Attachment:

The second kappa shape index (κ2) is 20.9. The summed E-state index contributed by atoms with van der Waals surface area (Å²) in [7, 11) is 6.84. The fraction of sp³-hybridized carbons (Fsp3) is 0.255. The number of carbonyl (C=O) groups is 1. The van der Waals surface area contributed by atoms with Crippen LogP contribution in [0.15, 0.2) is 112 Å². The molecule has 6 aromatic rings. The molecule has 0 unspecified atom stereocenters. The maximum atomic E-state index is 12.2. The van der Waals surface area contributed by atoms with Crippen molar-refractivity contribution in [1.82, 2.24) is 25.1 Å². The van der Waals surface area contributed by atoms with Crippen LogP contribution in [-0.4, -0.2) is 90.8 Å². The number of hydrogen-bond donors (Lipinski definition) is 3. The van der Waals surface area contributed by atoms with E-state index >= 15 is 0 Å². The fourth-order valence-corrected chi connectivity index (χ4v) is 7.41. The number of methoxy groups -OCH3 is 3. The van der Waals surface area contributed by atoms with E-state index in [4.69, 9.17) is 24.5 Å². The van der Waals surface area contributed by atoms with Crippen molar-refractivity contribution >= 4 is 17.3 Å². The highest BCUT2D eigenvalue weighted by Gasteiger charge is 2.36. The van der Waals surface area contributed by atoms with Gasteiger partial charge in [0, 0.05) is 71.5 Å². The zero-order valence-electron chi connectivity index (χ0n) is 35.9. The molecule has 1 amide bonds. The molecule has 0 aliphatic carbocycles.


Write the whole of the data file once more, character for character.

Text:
The second kappa shape index (κ2) is 20.9. The summed E-state index contributed by atoms with van der Waals surface area (Å²) in [7, 11) is 6.84. The fraction of sp³-hybridized carbons (Fsp3) is 0.255. The number of carbonyl (C=O) groups is 1. The van der Waals surface area contributed by atoms with Crippen LogP contribution in [0.15, 0.2) is 112 Å². The molecule has 6 aromatic rings. The molecule has 0 unspecified atom stereocenters. The maximum atomic E-state index is 12.2. The van der Waals surface area contributed by atoms with Crippen molar-refractivity contribution in [1.82, 2.24) is 25.1 Å². The van der Waals surface area contributed by atoms with Crippen LogP contribution in [-0.4, -0.2) is 90.8 Å². The number of hydrogen-bond donors (Lipinski definition) is 3. The van der Waals surface area contributed by atoms with E-state index >= 15 is 0 Å². The fourth-order valence-corrected chi connectivity index (χ4v) is 7.41. The number of methoxy groups -OCH3 is 3. The van der Waals surface area contributed by atoms with E-state index in [4.69, 9.17) is 24.5 Å². The van der Waals surface area contributed by atoms with Crippen molar-refractivity contribution >= 4 is 17.3 Å². The highest BCUT2D eigenvalue weighted by Gasteiger charge is 2.36. The van der Waals surface area contributed by atoms with Gasteiger partial charge in [0, 0.05) is 71.5 Å². The zero-order valence-electron chi connectivity index (χ0n) is 35.9. The molecule has 1 amide bonds. The molecule has 0 aliphatic carbocycles.